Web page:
KING: Senators do not say -- politicians don't say the exact same thing by accident. This is a talking point by Mitch McConnell and his team, say it's old, say we've heard it all, say they're wasting our time, say let's move on, say their case is weak, say their case is old. Why? Because McConnell wants to keep his people in line, this is a debate now not just for Susan Collins and Mitt Romney and Lamar Alexander, Rob Portman, those five or six potential votes for witnesses, it's a competition for the people watching at home who will influence their home state senators, who can pick up the phone and call those senators and say, yes, you're for witnesses, or no, you're not for witnesses.

This is a very smart -- you can disagree with it if you want witnesses -- very smart political strategy by the majority leader. Every break, his people come out and they're communicating to reporters in Washington, they're using their social media feeds as well to say, this is old, let's move on, the Democrats are wasting our time.

Now, if you listen to the hearings, yes, this stuff all did come up during the House impeachment inquiry, so it's old. It's also incredibly important for Democrats as they try it sway those votes for witnesses or if they try to make their point, they're not -- the math is not there for conviction and removal, but it's a smart political strategy.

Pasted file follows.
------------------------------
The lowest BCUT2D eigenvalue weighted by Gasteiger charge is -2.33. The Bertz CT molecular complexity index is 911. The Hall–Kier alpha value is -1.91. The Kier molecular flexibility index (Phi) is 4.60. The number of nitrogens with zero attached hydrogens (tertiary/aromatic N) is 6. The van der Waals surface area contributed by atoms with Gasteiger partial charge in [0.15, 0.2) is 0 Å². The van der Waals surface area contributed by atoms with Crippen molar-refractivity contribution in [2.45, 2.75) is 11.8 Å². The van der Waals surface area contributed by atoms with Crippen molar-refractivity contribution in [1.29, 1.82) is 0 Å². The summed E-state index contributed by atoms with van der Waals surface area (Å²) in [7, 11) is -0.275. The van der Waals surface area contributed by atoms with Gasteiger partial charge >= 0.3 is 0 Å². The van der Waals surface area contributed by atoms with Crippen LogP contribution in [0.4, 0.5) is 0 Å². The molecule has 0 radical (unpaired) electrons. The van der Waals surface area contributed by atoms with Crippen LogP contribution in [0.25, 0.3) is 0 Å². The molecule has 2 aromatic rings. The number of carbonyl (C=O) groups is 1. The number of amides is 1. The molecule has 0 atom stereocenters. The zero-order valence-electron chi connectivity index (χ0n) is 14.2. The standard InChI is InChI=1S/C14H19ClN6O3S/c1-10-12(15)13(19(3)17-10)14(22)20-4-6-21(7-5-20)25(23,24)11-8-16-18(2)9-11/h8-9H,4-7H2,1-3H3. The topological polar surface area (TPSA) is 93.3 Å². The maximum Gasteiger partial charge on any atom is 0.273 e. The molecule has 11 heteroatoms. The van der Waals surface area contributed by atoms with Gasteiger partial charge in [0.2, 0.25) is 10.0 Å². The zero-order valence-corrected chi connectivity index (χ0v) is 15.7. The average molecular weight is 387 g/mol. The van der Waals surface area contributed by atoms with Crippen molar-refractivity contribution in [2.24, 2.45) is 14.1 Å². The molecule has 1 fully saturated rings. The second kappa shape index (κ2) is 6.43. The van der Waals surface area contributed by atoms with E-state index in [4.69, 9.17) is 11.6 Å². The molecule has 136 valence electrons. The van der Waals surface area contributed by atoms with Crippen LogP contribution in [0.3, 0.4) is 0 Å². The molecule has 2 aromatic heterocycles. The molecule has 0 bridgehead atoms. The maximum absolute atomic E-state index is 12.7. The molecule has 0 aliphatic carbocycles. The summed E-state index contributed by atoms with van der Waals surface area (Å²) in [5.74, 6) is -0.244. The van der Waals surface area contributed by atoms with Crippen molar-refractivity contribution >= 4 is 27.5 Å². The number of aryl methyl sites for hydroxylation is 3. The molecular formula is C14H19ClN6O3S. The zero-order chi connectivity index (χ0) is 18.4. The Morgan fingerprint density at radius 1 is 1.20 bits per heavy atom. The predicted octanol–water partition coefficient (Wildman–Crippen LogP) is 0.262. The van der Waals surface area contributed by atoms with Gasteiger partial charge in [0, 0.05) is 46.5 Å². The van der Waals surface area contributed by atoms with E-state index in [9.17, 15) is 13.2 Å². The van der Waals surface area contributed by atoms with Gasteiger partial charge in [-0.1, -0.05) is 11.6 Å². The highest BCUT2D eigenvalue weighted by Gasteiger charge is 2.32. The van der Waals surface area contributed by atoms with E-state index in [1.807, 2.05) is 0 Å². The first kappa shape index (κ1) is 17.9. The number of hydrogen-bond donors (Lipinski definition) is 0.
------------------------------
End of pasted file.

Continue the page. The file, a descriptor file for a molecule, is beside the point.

BLITZER: And Senator John Kennedy, a Republican from Louisiana, has already said that he thinks a lot of these senators are hearing this for the first time because they were not like we were watching all of the House impeachment inquiry.

We're going to take a very quick break. Coming up, the moments you don't get to see while the cameras are focused on the speakers, Senator Rand Paul doing a crossword puzzle, Senator Marco Rubio and his now famous feathered pen. We'll talk to the man capturing those moments, next.

(COMMERCIAL BREAK)

[10:25:00]

ANDERSON COOPER, CNN ANCHOR: I'm Anderson Cooper. We still don't know if enough Republicans will side with Democrats and vote to allow witnesses in the impeachment trial of President Trump. We don't know if any Republicans will even do that.

Democrats have found a creative work around though. They are playing video clips of witness testimony and public statements and perhaps the strongest witness so far is the president himself. Watch.

(BEGIN VIDEO CLIP)

REP. ADAM SCHIFF (D-CA): Last month, President Trump made clear that he supported having senior officials testify before the Senate during his trial, declaring that he would love to have Secretary Pompeo, Mr. Mulvaney, now former Secretary Perry and, quote, many other people testify in the Senate trial.

DONALD TRUMP, U.S. PRESIDENT: -- in the Senate. I would love to have Mike Pompeo, I would love to have Mick, I would love to have Rick Perry, and many other people testify.